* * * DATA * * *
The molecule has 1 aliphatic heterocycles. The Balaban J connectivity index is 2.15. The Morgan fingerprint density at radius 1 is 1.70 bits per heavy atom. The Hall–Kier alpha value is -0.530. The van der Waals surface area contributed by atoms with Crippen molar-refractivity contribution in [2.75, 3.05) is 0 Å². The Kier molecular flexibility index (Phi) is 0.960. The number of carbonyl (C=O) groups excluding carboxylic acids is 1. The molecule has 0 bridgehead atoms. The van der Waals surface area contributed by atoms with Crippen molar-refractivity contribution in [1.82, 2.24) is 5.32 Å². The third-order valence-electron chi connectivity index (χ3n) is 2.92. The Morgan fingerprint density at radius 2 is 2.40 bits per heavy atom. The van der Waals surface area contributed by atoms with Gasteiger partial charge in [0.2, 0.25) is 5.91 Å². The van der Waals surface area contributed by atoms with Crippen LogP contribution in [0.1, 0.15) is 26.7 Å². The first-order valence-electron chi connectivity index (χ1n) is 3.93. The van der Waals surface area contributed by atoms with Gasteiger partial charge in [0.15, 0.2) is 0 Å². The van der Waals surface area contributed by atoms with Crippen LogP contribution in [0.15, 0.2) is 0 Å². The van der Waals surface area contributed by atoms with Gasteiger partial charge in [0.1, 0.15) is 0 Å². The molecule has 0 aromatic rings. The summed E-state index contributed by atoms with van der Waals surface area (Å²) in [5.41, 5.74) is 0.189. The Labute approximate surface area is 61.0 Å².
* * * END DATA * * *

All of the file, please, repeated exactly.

The molecule has 1 aliphatic heterocycles. The Balaban J connectivity index is 2.15. The Morgan fingerprint density at radius 1 is 1.70 bits per heavy atom. The Hall–Kier alpha value is -0.530. The van der Waals surface area contributed by atoms with Crippen molar-refractivity contribution in [2.75, 3.05) is 0 Å². The Kier molecular flexibility index (Phi) is 0.960. The number of carbonyl (C=O) groups excluding carboxylic acids is 1. The molecule has 0 bridgehead atoms. The van der Waals surface area contributed by atoms with Crippen molar-refractivity contribution in [1.82, 2.24) is 5.32 Å². The third-order valence-electron chi connectivity index (χ3n) is 2.92. The Morgan fingerprint density at radius 2 is 2.40 bits per heavy atom. The van der Waals surface area contributed by atoms with Gasteiger partial charge in [0.2, 0.25) is 5.91 Å². The van der Waals surface area contributed by atoms with Crippen LogP contribution in [0.1, 0.15) is 26.7 Å². The first-order valence-electron chi connectivity index (χ1n) is 3.93. The van der Waals surface area contributed by atoms with Gasteiger partial charge in [0.15, 0.2) is 0 Å². The van der Waals surface area contributed by atoms with Crippen LogP contribution in [0.15, 0.2) is 0 Å². The van der Waals surface area contributed by atoms with Gasteiger partial charge in [0.1, 0.15) is 0 Å². The molecule has 0 aromatic rings. The summed E-state index contributed by atoms with van der Waals surface area (Å²) in [5.41, 5.74) is 0.189. The Labute approximate surface area is 61.0 Å².